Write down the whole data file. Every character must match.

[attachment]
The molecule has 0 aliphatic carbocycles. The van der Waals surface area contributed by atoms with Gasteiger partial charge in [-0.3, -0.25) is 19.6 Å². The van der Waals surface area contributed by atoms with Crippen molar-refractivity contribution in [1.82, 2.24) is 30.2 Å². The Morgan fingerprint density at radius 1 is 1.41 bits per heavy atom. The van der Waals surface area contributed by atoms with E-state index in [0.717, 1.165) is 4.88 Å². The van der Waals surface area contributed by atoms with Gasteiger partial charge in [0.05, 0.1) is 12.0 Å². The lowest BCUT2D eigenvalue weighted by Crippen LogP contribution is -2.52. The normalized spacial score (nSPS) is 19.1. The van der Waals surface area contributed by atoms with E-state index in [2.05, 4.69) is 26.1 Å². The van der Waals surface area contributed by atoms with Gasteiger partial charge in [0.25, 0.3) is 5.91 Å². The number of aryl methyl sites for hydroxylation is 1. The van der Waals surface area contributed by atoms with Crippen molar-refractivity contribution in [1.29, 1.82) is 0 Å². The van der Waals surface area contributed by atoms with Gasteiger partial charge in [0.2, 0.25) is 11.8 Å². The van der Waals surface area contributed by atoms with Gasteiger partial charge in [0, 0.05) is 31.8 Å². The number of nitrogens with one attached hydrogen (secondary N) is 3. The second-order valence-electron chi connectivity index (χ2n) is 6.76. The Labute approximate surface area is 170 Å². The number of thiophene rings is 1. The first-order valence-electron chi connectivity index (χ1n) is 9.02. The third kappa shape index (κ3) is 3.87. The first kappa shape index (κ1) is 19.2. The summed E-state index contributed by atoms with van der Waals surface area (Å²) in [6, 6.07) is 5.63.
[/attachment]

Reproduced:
The molecule has 0 aliphatic carbocycles. The van der Waals surface area contributed by atoms with Gasteiger partial charge in [-0.3, -0.25) is 19.6 Å². The van der Waals surface area contributed by atoms with Crippen molar-refractivity contribution in [1.82, 2.24) is 30.2 Å². The Morgan fingerprint density at radius 1 is 1.41 bits per heavy atom. The van der Waals surface area contributed by atoms with E-state index in [0.717, 1.165) is 4.88 Å². The van der Waals surface area contributed by atoms with Gasteiger partial charge in [0.05, 0.1) is 12.0 Å². The lowest BCUT2D eigenvalue weighted by Crippen LogP contribution is -2.52. The normalized spacial score (nSPS) is 19.1. The van der Waals surface area contributed by atoms with E-state index in [2.05, 4.69) is 26.1 Å². The van der Waals surface area contributed by atoms with Gasteiger partial charge in [0.25, 0.3) is 5.91 Å². The number of aryl methyl sites for hydroxylation is 1. The van der Waals surface area contributed by atoms with Crippen molar-refractivity contribution in [1.29, 1.82) is 0 Å². The van der Waals surface area contributed by atoms with Gasteiger partial charge in [0.2, 0.25) is 11.8 Å². The van der Waals surface area contributed by atoms with Gasteiger partial charge in [0, 0.05) is 31.8 Å². The number of nitrogens with one attached hydrogen (secondary N) is 3. The second-order valence-electron chi connectivity index (χ2n) is 6.76. The Labute approximate surface area is 170 Å². The number of thiophene rings is 1. The first-order valence-electron chi connectivity index (χ1n) is 9.02. The third kappa shape index (κ3) is 3.87. The first kappa shape index (κ1) is 19.2. The summed E-state index contributed by atoms with van der Waals surface area (Å²) in [6, 6.07) is 5.63.